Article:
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Shepherds of the Soil

September 29, 2011
 
 

Fred Fleming says he is bilingual, and he frequently combines his two languages, as he'll do today at a Seattle food show. "I speak Farmanese—that's our language on the farm," says the Reardan, Wash., grain producer. His second language: Food Activist.

Fleming and partner Karl Kupers hatched the plan for Shepherd's Grain in 1999. It supplies hard red wheat (HRW) to bakers and millers throughout the Pacific Northwest and parts of California.

"For a farmer, talking to people from Portland with tattoos and body piercings is kind of hard to get used to. But they have the same goals we do; they want to provide a good product that people will buy," Fleming says.

The business plan developed when the farmers realized their locally grown white wheat flour was exported to Asia while the HRW used by area bakers came in from Colorado and Montana. They saw great market potential in supplying the local demand for HRW and, along with six other farmers, started growing it commercially in 2002. Today, the 33-farmer cooperative has 140,000 acres in three states. 

Multi-niche. The co-op promotes its wheat as locally grown, by family farms. Its sustainability message is built primarily on no-till, along with many conventional farming practices. "Bakers come out to the farm and see that we have healthy soils," Fleming says.

The process has been an eye-opening one for Josh Dorf, owner of Stone-Buhr Flour Company, a San Francisco-based flour producer. He started buying flour from Shepherd's Grain wheat three years ago. Originally, he set out to find growers who could provide organic wheat. He now believes the co-op's more conventional practices are a better option than organic because of no-till direct-seeding.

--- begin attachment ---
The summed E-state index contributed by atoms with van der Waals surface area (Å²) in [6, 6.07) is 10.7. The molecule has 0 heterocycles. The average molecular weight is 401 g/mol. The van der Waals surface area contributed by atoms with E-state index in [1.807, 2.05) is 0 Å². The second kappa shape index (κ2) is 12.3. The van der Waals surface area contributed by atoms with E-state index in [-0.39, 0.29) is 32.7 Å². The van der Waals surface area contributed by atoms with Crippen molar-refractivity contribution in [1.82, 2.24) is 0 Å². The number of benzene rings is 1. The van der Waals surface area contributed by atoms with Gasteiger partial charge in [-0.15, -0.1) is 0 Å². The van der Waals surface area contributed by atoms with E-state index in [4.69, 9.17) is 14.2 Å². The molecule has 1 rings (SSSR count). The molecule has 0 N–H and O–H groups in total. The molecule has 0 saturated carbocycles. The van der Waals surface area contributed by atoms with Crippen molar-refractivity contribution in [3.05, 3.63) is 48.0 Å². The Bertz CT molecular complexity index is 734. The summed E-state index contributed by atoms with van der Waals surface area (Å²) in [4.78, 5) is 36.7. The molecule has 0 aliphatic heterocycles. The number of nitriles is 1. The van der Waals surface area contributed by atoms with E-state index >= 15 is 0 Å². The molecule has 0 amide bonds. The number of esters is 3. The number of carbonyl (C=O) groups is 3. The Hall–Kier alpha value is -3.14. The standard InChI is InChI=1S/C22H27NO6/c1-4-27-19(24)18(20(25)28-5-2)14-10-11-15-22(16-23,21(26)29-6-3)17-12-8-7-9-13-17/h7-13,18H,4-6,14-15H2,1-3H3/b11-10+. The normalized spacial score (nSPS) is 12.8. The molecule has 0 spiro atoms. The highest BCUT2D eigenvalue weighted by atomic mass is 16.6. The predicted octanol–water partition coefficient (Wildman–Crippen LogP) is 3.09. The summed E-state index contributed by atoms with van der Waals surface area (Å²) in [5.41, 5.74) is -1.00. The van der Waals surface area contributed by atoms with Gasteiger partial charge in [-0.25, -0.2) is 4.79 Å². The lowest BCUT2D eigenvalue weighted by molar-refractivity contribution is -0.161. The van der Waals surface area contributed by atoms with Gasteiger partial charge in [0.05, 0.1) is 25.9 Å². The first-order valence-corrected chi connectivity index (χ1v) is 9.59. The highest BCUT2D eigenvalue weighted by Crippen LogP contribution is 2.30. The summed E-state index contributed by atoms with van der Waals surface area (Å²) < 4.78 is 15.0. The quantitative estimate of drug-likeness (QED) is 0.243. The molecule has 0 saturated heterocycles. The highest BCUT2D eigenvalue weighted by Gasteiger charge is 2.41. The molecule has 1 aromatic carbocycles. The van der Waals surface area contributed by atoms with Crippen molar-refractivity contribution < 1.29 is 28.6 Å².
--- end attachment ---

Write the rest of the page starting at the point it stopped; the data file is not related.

"I tell people this is beyond organic," he says. "I'm buying local, and what can be better than that?

Stone-Buhr has taken the process a step further with the Web site www.FindTheFarmer.com. Lot numbers on bags of flour allow consumers to look up which farm grew the wheat in the flour they buy.

"The bakers know who produced it and how it was produced," Dorf says. "These farmers are farming responsibly, and I can offer something different to our customers."


Top Producer, November 2009

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FEATURED IN: Top Producer - NOVEMBER 2009

 
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